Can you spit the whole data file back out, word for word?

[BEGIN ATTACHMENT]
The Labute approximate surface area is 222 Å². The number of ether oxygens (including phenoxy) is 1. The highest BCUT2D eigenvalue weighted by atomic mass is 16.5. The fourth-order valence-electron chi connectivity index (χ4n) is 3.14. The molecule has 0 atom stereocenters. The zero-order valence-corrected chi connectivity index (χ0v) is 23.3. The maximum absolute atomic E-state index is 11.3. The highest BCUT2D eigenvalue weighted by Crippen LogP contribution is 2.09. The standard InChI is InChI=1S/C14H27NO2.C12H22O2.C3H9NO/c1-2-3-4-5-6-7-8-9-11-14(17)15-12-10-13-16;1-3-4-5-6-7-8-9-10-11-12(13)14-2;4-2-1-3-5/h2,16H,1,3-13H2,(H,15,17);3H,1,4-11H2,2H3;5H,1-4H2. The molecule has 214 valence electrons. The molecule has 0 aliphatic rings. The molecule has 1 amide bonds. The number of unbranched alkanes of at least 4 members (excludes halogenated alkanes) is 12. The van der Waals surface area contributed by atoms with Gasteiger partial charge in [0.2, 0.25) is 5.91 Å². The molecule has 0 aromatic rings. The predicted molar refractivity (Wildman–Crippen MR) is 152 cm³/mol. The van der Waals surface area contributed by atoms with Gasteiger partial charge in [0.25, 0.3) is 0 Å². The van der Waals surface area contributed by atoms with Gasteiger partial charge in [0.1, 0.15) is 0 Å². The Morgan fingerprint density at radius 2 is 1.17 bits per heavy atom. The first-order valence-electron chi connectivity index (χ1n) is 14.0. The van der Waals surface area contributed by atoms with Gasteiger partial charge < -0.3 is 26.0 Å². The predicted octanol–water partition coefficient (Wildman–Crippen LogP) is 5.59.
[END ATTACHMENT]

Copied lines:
The Labute approximate surface area is 222 Å². The number of ether oxygens (including phenoxy) is 1. The highest BCUT2D eigenvalue weighted by atomic mass is 16.5. The fourth-order valence-electron chi connectivity index (χ4n) is 3.14. The molecule has 0 atom stereocenters. The zero-order valence-corrected chi connectivity index (χ0v) is 23.3. The maximum absolute atomic E-state index is 11.3. The highest BCUT2D eigenvalue weighted by Crippen LogP contribution is 2.09. The standard InChI is InChI=1S/C14H27NO2.C12H22O2.C3H9NO/c1-2-3-4-5-6-7-8-9-11-14(17)15-12-10-13-16;1-3-4-5-6-7-8-9-10-11-12(13)14-2;4-2-1-3-5/h2,16H,1,3-13H2,(H,15,17);3H,1,4-11H2,2H3;5H,1-4H2. The molecule has 214 valence electrons. The molecule has 0 aliphatic rings. The molecule has 1 amide bonds. The number of unbranched alkanes of at least 4 members (excludes halogenated alkanes) is 12. The van der Waals surface area contributed by atoms with Gasteiger partial charge in [0.2, 0.25) is 5.91 Å². The molecule has 0 aromatic rings. The predicted molar refractivity (Wildman–Crippen MR) is 152 cm³/mol. The van der Waals surface area contributed by atoms with Gasteiger partial charge in [0.25, 0.3) is 0 Å². The van der Waals surface area contributed by atoms with Gasteiger partial charge in [0.1, 0.15) is 0 Å². The Morgan fingerprint density at radius 2 is 1.17 bits per heavy atom. The first-order valence-electron chi connectivity index (χ1n) is 14.0. The van der Waals surface area contributed by atoms with Gasteiger partial charge < -0.3 is 26.0 Å². The predicted octanol–water partition coefficient (Wildman–Crippen LogP) is 5.59.